Department of Justice Supports National Pork Producers Council’s Ability to Combat Meat Shortage
The Department of Justice (Department) issued a letter today to the National Pork Producers Council, the nation’s leading association of hog farmers, to address its proposed responses to challenges posed by COVID-19. The department will not challenge the proposed collaborative efforts of the National Pork Producers Council (NPPC) to work with the U.S. Department of Agriculture (USDA) to address certain hardships facing hog farmers as a result of the COVID-19 pandemic.
The letter explains that the processing plant closures addressed in President Donald J. Trump’s April 28, 2020, Executive Order have had impacts up and down the supply chain. One of those impacts, according to NPPC, is the tragic need to euthanize unmarketable hogs that could not be brought to market due to processing capacity challenges. The letter determines that the NPPC and its members may work at the direction of the USDA and state agriculture agencies to achieve humane and efficient euthanization of hogs that have grown too large to be processed and are thus unmarketable. The NPPC may also share general information with its members about best practices for depopulating unmarketable hogs.
“Today’s letter addresses some of the challenges created for farmers when packing capacity shuts down,” stated Assistant Attorney General Makan Delrahim. “Meanwhile, we remain committed to vigorous enforcement of the antitrust laws to ensure that farmers and consumers see the benefits of competition.”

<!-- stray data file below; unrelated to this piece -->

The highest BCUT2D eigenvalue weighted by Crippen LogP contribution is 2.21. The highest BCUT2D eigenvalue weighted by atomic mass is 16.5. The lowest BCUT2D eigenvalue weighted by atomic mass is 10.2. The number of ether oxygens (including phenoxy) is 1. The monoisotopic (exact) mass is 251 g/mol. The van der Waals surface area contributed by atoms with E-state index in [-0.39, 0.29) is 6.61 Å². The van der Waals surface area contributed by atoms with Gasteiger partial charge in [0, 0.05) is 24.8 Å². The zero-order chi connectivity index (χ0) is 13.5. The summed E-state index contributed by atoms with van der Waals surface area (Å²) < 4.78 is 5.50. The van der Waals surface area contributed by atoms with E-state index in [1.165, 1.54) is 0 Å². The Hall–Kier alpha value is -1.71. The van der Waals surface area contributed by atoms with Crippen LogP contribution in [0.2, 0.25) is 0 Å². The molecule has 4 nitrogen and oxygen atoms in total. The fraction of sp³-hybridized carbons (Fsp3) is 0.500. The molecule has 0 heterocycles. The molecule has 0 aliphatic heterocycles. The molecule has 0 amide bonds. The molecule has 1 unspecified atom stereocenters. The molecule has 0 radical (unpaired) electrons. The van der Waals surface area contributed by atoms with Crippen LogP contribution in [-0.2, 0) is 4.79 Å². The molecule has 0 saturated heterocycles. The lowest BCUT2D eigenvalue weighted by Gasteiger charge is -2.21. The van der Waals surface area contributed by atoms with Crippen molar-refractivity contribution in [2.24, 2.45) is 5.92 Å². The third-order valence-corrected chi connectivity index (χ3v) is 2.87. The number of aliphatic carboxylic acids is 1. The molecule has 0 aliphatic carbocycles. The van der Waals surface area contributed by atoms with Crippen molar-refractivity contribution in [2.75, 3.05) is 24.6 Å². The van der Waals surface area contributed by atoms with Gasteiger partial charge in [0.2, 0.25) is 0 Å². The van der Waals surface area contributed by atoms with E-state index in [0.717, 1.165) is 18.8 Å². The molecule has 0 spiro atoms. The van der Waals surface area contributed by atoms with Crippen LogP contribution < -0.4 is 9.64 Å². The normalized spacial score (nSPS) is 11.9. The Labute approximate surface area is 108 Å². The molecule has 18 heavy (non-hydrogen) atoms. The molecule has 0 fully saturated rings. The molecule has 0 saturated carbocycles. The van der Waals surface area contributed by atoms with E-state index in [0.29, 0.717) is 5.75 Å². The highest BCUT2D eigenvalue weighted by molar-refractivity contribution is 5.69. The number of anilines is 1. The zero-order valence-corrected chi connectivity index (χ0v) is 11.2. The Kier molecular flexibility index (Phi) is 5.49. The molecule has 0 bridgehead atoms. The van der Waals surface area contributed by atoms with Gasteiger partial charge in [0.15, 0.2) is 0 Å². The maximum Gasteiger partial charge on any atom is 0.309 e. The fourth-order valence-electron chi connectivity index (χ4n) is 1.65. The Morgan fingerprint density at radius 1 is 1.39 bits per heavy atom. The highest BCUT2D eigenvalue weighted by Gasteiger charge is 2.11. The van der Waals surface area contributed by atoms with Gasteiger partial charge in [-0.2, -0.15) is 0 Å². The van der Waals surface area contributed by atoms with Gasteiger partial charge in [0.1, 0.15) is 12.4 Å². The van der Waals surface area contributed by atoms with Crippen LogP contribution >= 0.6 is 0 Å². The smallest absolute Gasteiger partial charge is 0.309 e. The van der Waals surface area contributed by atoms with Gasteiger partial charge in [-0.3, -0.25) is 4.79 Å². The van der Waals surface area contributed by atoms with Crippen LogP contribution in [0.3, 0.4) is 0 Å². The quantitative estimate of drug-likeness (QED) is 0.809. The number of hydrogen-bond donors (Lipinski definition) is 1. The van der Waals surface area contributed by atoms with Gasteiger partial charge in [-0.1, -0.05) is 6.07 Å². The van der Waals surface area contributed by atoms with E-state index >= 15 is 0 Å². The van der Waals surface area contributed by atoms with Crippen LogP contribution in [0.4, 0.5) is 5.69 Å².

The NPPC submitted its business review request pursuant to the expedited, temporary review procedure detailed in the Joint Antitrust Statement Regarding COVID-19 (joint statement) issued on March 24 by both the department and the Federal Trade Commission (FTC). In the joint statement, the department announced its aim to resolve COVID-19-related business review requests within seven calendar days of receiving all necessary information.
Copies of the business review request and the department’s response are available on the Antitrust Division’s website at https://www.justice.gov/atr/business-review-letters-and-request-letters, as well as in a file maintained by the Antitrust Documents Group of the Antitrust Division. After a 30-day waiting period, any documents supporting the business review will be added to the file, unless a basis for their exclusion for reasons of confidentiality has been established under the business review procedure. Supporting documents in the file will be maintained for a period of one year, and copies will be available upon request to the FOIA/Privacy Act Unit, Antitrust Documents Group at email@example.com.